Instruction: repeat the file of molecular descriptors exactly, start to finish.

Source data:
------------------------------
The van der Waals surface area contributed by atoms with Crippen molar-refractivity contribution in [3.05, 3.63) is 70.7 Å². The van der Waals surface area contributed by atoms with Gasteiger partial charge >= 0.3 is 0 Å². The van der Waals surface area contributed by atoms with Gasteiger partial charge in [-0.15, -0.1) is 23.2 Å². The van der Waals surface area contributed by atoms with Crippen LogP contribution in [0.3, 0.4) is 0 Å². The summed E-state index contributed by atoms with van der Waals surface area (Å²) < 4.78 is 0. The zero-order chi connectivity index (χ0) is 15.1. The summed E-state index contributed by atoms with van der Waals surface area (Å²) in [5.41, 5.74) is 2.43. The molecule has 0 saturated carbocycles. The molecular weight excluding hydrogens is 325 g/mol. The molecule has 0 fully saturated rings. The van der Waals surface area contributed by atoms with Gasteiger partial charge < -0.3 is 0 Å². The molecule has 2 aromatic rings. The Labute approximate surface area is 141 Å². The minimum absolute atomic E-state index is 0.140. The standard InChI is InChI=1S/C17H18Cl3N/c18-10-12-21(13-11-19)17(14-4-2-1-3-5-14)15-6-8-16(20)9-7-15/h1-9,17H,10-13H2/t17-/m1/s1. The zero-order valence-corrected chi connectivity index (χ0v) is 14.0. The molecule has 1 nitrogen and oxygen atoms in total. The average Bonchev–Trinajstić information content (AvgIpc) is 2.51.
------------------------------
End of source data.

The van der Waals surface area contributed by atoms with Crippen molar-refractivity contribution in [3.05, 3.63) is 70.7 Å². The van der Waals surface area contributed by atoms with Gasteiger partial charge >= 0.3 is 0 Å². The van der Waals surface area contributed by atoms with Gasteiger partial charge in [-0.15, -0.1) is 23.2 Å². The van der Waals surface area contributed by atoms with Crippen LogP contribution in [0.3, 0.4) is 0 Å². The summed E-state index contributed by atoms with van der Waals surface area (Å²) < 4.78 is 0. The zero-order chi connectivity index (χ0) is 15.1. The summed E-state index contributed by atoms with van der Waals surface area (Å²) in [5.41, 5.74) is 2.43. The molecule has 0 saturated carbocycles. The molecular weight excluding hydrogens is 325 g/mol. The molecule has 0 fully saturated rings. The van der Waals surface area contributed by atoms with Gasteiger partial charge < -0.3 is 0 Å². The molecule has 2 aromatic rings. The Labute approximate surface area is 141 Å². The minimum absolute atomic E-state index is 0.140. The standard InChI is InChI=1S/C17H18Cl3N/c18-10-12-21(13-11-19)17(14-4-2-1-3-5-14)15-6-8-16(20)9-7-15/h1-9,17H,10-13H2/t17-/m1/s1. The zero-order valence-corrected chi connectivity index (χ0v) is 14.0. The molecule has 1 nitrogen and oxygen atoms in total. The average Bonchev–Trinajstić information content (AvgIpc) is 2.51.